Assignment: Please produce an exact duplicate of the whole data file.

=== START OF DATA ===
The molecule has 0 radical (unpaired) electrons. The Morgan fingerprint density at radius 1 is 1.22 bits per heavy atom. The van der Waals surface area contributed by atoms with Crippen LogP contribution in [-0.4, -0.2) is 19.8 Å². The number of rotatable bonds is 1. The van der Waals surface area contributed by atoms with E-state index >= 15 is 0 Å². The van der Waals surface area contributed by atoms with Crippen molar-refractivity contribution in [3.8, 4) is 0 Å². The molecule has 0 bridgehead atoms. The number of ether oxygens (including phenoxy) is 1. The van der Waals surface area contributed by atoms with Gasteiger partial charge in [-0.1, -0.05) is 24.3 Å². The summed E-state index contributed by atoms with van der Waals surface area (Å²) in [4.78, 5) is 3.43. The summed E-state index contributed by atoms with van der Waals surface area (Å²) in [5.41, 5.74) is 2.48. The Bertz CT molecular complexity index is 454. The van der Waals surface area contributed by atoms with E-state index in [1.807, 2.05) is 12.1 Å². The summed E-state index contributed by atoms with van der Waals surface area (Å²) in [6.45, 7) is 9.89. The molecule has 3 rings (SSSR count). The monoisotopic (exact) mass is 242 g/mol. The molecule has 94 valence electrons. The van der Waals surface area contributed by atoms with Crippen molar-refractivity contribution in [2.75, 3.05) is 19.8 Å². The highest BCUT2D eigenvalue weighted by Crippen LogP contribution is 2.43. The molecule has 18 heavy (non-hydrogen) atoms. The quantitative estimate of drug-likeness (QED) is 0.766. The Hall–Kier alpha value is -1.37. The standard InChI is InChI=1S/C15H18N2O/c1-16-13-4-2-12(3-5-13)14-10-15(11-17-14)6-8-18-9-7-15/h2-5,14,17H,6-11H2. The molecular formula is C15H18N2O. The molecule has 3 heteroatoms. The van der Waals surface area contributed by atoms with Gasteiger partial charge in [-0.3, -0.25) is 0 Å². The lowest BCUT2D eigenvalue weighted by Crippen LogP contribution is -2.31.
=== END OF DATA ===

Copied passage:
The molecule has 0 radical (unpaired) electrons. The Morgan fingerprint density at radius 1 is 1.22 bits per heavy atom. The van der Waals surface area contributed by atoms with Crippen LogP contribution in [-0.4, -0.2) is 19.8 Å². The number of rotatable bonds is 1. The van der Waals surface area contributed by atoms with E-state index >= 15 is 0 Å². The van der Waals surface area contributed by atoms with Crippen molar-refractivity contribution in [3.8, 4) is 0 Å². The molecule has 0 bridgehead atoms. The number of ether oxygens (including phenoxy) is 1. The van der Waals surface area contributed by atoms with Gasteiger partial charge in [-0.1, -0.05) is 24.3 Å². The summed E-state index contributed by atoms with van der Waals surface area (Å²) in [4.78, 5) is 3.43. The summed E-state index contributed by atoms with van der Waals surface area (Å²) in [5.41, 5.74) is 2.48. The Bertz CT molecular complexity index is 454. The van der Waals surface area contributed by atoms with E-state index in [1.807, 2.05) is 12.1 Å². The summed E-state index contributed by atoms with van der Waals surface area (Å²) in [6.45, 7) is 9.89. The molecule has 3 rings (SSSR count). The monoisotopic (exact) mass is 242 g/mol. The molecule has 94 valence electrons. The van der Waals surface area contributed by atoms with Crippen molar-refractivity contribution in [2.75, 3.05) is 19.8 Å². The highest BCUT2D eigenvalue weighted by Crippen LogP contribution is 2.43. The molecule has 18 heavy (non-hydrogen) atoms. The quantitative estimate of drug-likeness (QED) is 0.766. The Hall–Kier alpha value is -1.37. The standard InChI is InChI=1S/C15H18N2O/c1-16-13-4-2-12(3-5-13)14-10-15(11-17-14)6-8-18-9-7-15/h2-5,14,17H,6-11H2. The molecular formula is C15H18N2O. The molecule has 3 heteroatoms. The van der Waals surface area contributed by atoms with Gasteiger partial charge in [-0.3, -0.25) is 0 Å². The lowest BCUT2D eigenvalue weighted by Crippen LogP contribution is -2.31.